# In AlphaZero, do we need to store the data of terminal states?

I have a question about the training data used during the update/back-propagation step of the neural network in AlphaZero.

From the paper:

The data for each time-step $$t$$ is stored as ($$s_t, \pi_t, z_t$$) where $$z_t = \pm r_T$$ is the game winner from the perspective of the current player at step $$t$$. In parallel (Figure 1b), new network parameters $$\Theta_i$$ are trained from data ($$s,\pi, z$$) sampled uniformly among all time-steps of the last iteration(s) of self-play

Regarding the policy at time $$t$$ ($$\pi_t$$), I understood this as the probability distribution of taking some action that is proportional to the visit count to each child node, i.e. during MCTS, given some parent node (state) at time $$t$$, if some child node (subsequent state) $$a$$ is visited $$N_a$$ times and all children nodes are visited $$\sum_b N_b$$ times, then the probability of $$a$$ (and its corresponding move) being sampled is $$\frac{N_a}{\sum_b N_b}$$, and this parametrizes the distribution $$\pi_t$$. Is this correct? If this is the case, then for some terminal state $$T$$, we can't parametrize a distribution because we have no children nodes (states) to visit. Does that mean we don't add ($$s_T, \pi_T, z_T$$) to the training data?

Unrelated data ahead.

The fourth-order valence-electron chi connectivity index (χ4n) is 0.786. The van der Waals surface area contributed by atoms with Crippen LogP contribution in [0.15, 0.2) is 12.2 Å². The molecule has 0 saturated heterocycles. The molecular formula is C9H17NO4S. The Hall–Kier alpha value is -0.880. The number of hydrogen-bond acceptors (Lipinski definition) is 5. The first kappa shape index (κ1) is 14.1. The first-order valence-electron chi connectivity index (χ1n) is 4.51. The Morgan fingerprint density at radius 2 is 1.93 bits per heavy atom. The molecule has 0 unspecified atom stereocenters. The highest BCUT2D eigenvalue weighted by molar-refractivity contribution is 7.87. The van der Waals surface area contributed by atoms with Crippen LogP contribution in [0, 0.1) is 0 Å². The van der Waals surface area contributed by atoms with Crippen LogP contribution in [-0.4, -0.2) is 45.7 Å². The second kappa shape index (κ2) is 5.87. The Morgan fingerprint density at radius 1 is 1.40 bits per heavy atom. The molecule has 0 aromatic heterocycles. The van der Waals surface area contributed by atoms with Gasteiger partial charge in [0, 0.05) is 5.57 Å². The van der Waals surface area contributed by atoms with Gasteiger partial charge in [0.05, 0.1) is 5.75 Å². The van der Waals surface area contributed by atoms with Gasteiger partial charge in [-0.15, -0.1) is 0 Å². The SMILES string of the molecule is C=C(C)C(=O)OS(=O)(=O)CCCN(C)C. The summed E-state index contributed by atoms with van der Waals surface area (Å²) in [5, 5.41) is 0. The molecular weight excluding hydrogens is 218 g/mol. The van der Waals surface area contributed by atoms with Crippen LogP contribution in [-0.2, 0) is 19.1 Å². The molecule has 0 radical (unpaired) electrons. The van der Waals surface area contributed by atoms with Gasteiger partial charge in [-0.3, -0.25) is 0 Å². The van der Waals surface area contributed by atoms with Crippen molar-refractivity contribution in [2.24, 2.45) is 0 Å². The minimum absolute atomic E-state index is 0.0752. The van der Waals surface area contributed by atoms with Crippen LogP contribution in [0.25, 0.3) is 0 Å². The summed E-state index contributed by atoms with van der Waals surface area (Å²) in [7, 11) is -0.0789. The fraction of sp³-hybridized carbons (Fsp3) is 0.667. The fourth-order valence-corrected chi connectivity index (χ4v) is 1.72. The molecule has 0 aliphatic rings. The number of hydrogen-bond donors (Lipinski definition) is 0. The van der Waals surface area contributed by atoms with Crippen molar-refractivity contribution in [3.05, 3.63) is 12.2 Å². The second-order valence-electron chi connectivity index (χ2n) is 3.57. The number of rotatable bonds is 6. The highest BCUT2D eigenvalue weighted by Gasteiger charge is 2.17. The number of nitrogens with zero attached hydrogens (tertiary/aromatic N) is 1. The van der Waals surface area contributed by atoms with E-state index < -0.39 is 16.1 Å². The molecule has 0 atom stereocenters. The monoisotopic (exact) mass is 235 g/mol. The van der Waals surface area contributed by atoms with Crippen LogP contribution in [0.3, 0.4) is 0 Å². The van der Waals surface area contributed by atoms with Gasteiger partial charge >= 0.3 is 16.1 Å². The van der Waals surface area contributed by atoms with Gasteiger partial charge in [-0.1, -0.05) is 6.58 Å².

Also, a followup question regarding the loss function:

$$l = (z-v)^2 - \pi^T log\textbf{p} + c||\Theta||^2$$

I'm confused about this $$\pi^T$$ notation. My best guess is that this is a vector of actions sampled from all policies in the $$N$$ X $$(s_t, \pi_t, z_t)$$ minibatch, but I'm not sure. (PS the $$T$$ used in $$\pi^T$$ is different from the $$T$$ used to denote a terminal state if you look at the paper. Sorry for the confusion, I don't know how to write two different looking T's)

In theory, I could imagine some cases where training the value head on terminal game states might be slightly beneficial despite not being strictly necessary; it could enable generalisation to similar game states that are not terminal (but close to being terminal), and speed up learning for those. For example, if you have a game where the goal is to complete a line of $$5$$ pieces, training the value head on terminal states where you actually have a line of $$5$$ pieces and have entirely won the game might generalise and speed up learning for similar game states where you may not yet have $$5$$ pieces in a line, but are very close to that goal. That said, intuitively I really don't feel like this would provide a big benefit (if any), and we could probably also come up with cases where it would be harmful.
In the $$\pi^{\text{T}}$$ notation, $$\pi$$ is a vector (for any arbitrary time step, the time step is not specified here) containing a discrete probability distribution over actions (visit counts of MCTS, normalised into a probability distribution), and the $$\text{T}$$ simply denotes that we take the transpose of that vector. Personally I don't like the notation though, I prefer something like $$\pi^{\top}$$ which is more clearly distinct from a letter $$T$$ or $$\text{T}$$.
Anyway, once you understand that to denote the transpose, you'll see that $$\pi^{\top}\log(\mathbf{p})$$ is a dot product between two vectors, which then ends up being a single scalar.